The events of Saints Row 2 take a year or so after the events of Saints Row. To recap, your character was riding high, having reclaimed the city of Stilwater from other rival gangs under the name of the Third Street Saints. Just when things were going your way, an explosion rocked a yacht you were gang-banging on. That was the cliffhanger conclusion of the original Saints Row. Now it's a year later, and you've been locked up in a cell. You haven't noticed since you've been in a coma, wrapped up in bandages. A friend of the Saints busts you out of your bandaged prison, and you escape to safety. Since your comatose state, Stilwater has changed. New gangs have surfaced and the might of the Ultor Corporation has risen to dizzying levels. The old Saints Row is no longer around. It's up to your character to lead the fight to the gangs and reclaim Stilwater for the Saints. The story really makes your character unlikable, and that really made me feel disappointed. This isn't an Oscar-worthy story, but it does enough to hold your interest until the very end.

See what happens when you mess up my masquerade party!?

As you begin Saints Row 2, you're asked to design your character. You can alter nearly everything from sex, skin color, facial hair, and voice. The voice options are pretty poor as there's only three to select from for each gender. Either you'll talk gangsta, speak with a Mexican dialect, or talk like you just got off the plane from the cockney area of London. That said, everything else is excruciatingly detailed. You can customize your face, change eye, nose, lip, arm, leg, and chest shape plus more. Once your gangster is ready for prime time, you can travel to one of many wardrobe shops and pep up your looks. From rags (jerseys and off-the-hanger chains) to riches (suits, pimp hats, highbrow retailers), there's enough clothing options to make your character stand out from the rest of the crowd in Stilwater.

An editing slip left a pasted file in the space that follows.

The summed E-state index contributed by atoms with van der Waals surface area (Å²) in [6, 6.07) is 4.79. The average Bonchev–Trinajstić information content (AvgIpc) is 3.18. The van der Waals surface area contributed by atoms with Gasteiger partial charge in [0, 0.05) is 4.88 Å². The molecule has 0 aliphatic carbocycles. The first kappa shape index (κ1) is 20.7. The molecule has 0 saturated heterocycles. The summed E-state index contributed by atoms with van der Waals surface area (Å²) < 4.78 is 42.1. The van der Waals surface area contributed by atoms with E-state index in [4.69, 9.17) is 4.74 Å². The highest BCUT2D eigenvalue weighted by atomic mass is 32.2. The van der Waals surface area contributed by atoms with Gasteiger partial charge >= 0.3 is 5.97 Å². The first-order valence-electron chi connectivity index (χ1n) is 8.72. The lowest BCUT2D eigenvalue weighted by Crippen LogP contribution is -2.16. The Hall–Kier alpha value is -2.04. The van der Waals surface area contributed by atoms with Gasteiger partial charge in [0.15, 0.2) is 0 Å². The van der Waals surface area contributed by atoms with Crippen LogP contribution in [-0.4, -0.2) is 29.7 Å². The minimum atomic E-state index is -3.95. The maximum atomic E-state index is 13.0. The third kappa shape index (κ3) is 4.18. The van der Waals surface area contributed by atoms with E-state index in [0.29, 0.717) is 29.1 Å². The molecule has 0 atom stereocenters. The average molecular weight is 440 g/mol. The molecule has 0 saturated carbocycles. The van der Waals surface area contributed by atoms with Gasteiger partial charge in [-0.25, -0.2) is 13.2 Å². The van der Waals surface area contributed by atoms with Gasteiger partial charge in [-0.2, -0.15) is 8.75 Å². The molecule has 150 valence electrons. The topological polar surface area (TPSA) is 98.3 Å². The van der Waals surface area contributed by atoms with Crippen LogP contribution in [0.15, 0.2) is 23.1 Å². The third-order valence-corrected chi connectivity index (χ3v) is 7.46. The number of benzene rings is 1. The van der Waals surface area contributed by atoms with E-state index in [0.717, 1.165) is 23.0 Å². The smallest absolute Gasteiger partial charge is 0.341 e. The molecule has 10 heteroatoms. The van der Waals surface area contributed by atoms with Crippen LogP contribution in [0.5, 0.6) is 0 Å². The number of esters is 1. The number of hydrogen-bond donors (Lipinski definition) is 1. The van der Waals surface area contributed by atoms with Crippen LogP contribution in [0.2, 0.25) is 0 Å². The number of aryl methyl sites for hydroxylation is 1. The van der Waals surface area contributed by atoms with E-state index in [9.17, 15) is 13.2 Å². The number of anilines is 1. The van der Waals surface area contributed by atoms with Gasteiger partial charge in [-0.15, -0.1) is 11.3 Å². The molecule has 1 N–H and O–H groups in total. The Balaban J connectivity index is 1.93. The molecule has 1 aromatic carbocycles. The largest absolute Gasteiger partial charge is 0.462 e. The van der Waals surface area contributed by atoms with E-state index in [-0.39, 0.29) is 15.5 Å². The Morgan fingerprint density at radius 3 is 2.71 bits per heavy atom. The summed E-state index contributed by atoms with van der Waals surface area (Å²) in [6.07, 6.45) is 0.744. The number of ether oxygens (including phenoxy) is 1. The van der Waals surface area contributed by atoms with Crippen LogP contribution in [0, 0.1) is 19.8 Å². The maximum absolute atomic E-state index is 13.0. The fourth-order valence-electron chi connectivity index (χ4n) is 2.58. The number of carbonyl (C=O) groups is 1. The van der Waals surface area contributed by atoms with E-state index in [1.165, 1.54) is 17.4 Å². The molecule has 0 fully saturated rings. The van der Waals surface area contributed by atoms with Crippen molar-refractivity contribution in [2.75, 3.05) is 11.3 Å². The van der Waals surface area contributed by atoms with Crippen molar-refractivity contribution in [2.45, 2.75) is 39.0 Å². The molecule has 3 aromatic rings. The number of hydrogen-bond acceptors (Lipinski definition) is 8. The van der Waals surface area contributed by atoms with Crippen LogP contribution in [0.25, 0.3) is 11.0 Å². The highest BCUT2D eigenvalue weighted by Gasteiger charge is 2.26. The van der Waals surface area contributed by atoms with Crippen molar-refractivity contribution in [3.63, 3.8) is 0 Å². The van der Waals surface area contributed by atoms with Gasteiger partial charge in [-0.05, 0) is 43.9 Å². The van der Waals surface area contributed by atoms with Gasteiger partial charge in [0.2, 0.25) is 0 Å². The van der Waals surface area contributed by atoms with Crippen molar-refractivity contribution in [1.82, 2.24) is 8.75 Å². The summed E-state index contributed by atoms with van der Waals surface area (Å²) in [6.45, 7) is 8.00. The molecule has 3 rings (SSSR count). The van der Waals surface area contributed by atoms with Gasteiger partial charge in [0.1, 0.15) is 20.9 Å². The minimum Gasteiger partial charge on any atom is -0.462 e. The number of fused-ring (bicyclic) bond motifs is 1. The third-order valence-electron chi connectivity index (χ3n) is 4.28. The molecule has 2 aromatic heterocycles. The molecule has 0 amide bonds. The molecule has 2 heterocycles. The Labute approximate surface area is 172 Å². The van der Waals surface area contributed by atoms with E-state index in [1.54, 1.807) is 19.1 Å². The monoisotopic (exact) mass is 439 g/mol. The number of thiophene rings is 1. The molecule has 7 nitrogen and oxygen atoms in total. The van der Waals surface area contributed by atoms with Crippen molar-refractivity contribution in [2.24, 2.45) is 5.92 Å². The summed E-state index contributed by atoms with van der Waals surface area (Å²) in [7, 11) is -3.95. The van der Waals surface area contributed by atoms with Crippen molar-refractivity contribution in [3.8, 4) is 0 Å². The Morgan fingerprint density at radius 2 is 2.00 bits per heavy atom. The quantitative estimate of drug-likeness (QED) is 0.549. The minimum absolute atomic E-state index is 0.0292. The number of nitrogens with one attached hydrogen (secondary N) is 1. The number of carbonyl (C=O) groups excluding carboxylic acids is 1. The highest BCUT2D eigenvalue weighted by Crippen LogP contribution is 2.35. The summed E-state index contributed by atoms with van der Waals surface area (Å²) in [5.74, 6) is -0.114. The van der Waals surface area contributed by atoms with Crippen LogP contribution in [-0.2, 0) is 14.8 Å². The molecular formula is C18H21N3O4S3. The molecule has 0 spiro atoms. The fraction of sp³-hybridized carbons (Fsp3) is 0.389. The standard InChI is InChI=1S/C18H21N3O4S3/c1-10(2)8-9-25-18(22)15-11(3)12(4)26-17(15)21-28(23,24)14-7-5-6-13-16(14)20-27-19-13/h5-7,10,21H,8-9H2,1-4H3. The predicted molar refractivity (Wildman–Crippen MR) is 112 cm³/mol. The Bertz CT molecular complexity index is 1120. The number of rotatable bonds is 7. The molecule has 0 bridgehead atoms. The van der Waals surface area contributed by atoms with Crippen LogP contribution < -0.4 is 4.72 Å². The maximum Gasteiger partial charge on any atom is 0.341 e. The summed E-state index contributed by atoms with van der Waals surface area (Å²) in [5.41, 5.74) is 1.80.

Make your character your way.

There's three difficulties in Saints Row 2, casual, normal, and hard. This can be switched at any time. As for the main structure of Saints Row 2, it is simple. You earn respect by participating in activities and pulling off cool stunts and tricks. The more respect you earn, the more story missions you can play through. After you start your reclamation of Stilwater, you can choose to do missions from any one of three gangs. These can be done out of order, and you can mix and match between gang missions at any time. You're not just relegated to one gang at a time to pick apart. As you complete missions, you slowly, piece by piece, regain sections of Stilwater. Where before rival gang member caroused freely, shooting at any rival gang members such as yourself, your fellow homies are now walking around.

Missions in Saints Row 2 are much more varied than say, Grand Theft Auto IV was. There's your traditional chase missions, kill this target missions, big-ass shootouts in different sections of the city, and much more. Thankfully, Volition decided smartly to include checkpoints after nearly every big turning point of a mission. There's seldom any gratuitous redoing of sections which was something that nearly killed Grand Theft Auto IV for me. One mission you're entering a secret test facility to steal some toxic waste to inject into a gang leader's face while another you're in pursuit of high-speed gangsters on boats. As I said before, there's a ton of variety in Saints Row 2, and it doesn't just stop at the story missions either.